Judge confirms Leo Messi remains official target in tax fraud case

Argentinean soccer star “may have been aware and consented to network of front firms”

Messi arrives at the Gavà court last September.
Messi arrives at the Gavà court last September.GIANLUCA BATTISTA

Was soccer star Lionel Messi aware of, and responsible for, the network of companies that his father has admitted to setting up to avoid paying taxes on income from the player’s image rights?

The answer to the question will now have to await trial as the investigating judge in the case has decided that the Barcelona forward should remain an official suspect in the tax fraud inquiry into his business affairs.

The decision by a judge from Gavà, Barcelona province, states that the proceedings so far show that “Lionel Andrés Messi Cuccitini may have been aware of and consented to the creation and preservation of a network of fictitious companies, whose only end was to avoid complying with tax obligations.”

Messi and his father, Jorge Horacio, have been accused of three counts of tax fraud worth €4.1 million over three years (2007, 2008 and 2009). In that time Messi obtained €10.1 million from companies that used his image. However, those rights were ceded to firms based in the tax havens of Belize and Uruguay for minimal amounts and the revenues derived were not declared in Spain.

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The family deposited the €4.1 million owed, plus interest, with the courts last August – a total of €5 million – but the court does not consider this relevant in deciding whether or not Messi should remain under scrutiny.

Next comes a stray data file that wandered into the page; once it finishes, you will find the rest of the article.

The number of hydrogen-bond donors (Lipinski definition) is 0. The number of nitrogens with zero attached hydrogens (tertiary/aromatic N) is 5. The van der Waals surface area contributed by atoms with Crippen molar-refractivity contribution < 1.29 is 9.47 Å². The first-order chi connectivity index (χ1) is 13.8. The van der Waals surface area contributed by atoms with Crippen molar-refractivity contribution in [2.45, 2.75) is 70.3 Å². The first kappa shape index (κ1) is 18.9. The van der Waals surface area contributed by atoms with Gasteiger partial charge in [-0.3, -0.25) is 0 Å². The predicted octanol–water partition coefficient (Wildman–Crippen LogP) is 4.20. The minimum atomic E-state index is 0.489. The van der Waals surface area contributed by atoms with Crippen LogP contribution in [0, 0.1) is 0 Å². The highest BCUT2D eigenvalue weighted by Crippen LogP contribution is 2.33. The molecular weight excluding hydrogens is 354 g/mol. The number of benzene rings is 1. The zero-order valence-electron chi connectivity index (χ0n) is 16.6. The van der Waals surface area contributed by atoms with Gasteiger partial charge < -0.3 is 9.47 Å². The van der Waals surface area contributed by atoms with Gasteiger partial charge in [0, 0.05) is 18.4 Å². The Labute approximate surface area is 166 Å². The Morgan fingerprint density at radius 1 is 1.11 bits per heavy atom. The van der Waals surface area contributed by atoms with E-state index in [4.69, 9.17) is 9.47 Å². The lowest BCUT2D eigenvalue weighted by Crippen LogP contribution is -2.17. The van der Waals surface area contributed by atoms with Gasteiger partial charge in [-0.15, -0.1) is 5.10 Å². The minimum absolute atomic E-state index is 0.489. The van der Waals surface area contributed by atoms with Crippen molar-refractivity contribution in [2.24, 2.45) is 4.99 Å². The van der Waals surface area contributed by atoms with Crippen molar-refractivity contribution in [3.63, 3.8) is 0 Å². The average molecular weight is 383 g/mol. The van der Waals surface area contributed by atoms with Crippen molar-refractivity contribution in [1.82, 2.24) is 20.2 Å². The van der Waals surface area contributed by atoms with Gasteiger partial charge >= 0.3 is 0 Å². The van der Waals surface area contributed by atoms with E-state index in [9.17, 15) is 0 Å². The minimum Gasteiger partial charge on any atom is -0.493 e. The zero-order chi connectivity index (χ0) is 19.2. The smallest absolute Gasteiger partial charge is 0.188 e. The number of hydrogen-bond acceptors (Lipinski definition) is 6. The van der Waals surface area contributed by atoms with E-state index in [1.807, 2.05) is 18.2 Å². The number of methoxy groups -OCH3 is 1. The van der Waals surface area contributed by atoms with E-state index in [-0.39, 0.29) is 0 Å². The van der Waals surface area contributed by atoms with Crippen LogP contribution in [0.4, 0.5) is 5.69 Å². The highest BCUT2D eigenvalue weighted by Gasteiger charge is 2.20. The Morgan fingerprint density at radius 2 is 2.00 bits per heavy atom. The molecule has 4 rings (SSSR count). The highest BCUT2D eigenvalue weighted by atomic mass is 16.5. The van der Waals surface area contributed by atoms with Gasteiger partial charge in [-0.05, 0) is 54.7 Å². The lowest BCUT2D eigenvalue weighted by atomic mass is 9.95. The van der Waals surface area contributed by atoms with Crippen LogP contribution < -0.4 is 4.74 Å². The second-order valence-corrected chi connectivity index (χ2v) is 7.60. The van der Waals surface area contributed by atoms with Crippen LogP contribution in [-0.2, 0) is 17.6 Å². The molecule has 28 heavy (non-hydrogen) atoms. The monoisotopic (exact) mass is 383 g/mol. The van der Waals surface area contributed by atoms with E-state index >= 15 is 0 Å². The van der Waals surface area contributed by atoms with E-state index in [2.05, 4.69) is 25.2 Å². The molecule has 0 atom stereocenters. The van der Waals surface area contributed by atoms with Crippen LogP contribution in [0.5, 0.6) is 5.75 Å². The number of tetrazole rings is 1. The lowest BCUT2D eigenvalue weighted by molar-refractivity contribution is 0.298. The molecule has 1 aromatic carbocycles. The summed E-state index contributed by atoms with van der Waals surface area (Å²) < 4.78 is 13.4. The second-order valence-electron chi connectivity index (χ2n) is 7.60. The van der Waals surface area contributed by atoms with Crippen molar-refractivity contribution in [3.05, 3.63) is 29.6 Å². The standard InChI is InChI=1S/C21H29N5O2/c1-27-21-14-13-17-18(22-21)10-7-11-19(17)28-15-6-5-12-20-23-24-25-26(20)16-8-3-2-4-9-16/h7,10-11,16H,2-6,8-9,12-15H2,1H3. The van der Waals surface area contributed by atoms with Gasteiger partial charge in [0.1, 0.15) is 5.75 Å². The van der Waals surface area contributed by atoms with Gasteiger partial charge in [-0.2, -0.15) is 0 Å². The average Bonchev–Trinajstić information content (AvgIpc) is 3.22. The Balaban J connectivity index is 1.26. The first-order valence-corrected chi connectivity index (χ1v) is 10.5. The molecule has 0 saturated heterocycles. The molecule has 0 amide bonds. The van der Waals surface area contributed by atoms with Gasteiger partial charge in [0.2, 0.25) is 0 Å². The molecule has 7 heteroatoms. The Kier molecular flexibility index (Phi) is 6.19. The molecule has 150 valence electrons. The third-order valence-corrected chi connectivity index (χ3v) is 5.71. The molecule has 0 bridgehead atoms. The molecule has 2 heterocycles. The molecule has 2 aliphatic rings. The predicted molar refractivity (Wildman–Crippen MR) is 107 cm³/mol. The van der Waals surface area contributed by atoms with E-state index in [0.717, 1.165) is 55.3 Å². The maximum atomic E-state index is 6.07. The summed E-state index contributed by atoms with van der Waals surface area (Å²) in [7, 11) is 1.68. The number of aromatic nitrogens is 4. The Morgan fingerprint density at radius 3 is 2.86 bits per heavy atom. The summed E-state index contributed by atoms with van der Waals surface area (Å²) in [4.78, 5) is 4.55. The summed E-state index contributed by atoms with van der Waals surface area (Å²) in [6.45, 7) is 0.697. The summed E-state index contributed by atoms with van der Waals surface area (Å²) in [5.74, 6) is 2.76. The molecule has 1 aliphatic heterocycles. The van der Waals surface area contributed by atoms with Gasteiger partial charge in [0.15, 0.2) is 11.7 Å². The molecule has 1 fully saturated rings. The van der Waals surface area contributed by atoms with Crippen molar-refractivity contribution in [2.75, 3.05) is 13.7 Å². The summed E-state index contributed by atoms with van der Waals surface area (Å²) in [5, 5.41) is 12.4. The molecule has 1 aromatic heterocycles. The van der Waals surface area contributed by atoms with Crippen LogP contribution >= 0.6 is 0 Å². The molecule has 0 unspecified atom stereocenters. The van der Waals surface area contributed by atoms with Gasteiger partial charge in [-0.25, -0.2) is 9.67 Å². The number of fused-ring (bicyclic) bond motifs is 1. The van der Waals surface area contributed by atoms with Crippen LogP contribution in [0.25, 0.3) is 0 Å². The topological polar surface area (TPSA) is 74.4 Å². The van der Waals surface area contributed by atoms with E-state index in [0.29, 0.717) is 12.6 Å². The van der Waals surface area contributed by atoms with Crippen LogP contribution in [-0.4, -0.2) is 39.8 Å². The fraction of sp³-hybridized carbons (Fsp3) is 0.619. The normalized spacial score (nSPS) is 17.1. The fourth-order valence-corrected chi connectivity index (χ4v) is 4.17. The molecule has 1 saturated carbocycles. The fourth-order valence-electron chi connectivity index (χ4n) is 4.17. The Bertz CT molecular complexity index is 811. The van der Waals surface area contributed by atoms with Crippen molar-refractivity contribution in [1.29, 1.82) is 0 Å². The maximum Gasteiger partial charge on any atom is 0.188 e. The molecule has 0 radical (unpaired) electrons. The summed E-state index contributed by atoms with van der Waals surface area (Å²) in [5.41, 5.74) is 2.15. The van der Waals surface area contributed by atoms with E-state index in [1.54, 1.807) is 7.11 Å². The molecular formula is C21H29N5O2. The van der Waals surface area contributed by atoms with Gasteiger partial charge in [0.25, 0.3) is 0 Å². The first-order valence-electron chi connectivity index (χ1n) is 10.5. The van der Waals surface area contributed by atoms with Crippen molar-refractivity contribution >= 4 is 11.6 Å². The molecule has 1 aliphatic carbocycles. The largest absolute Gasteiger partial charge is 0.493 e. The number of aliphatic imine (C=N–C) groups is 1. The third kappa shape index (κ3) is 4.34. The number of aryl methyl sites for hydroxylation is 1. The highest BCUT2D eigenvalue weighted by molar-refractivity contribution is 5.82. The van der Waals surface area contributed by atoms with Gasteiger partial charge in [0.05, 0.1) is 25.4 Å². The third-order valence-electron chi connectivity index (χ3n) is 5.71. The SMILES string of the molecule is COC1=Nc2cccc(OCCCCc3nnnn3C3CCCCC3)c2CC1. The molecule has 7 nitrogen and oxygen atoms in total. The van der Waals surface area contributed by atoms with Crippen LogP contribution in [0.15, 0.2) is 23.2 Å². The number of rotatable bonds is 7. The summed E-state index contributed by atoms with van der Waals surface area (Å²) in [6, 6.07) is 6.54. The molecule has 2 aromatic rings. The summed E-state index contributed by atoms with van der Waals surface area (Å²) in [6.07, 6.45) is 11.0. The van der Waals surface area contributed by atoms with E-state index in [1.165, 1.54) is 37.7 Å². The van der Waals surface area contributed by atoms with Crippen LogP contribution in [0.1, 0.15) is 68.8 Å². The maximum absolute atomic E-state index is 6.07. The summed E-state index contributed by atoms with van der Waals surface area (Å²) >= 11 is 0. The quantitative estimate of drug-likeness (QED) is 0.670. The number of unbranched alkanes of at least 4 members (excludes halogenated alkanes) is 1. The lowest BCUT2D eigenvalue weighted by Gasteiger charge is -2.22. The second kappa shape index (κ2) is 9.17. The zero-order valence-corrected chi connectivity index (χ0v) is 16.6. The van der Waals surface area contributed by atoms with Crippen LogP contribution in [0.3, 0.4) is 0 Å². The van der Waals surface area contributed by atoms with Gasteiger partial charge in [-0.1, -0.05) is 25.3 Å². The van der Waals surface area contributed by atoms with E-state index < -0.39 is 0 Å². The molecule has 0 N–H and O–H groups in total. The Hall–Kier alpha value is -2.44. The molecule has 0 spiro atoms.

The public prosecutor had asked for the investigation to be shelved as it believes the player was unaware of his father’s methods of managing his assets. But it was not an opinion shared by the solicitor general’s office.

The judge points to such evidence as the fact that the contracts “arrived personally signed” by Messi and a representative of the front company with the peculiarity that it was always the same one. The player “may have been informed” about the involvement of these people or “may have read” part of the contracts, the ruling says. It also points out that Messi is apparently the only partner in one of the companies in the network, Jenbril, S.A.

“All these pieces of evidence already existed at the time at which the complaint was admitted” from the Attorney General’s office, the judge added, “without the investigation proceedings carried out having distorted or contradicted them.”

For these reasons it has rejected the public prosecutor’s request and left Messi and his father on the verge of a trial.

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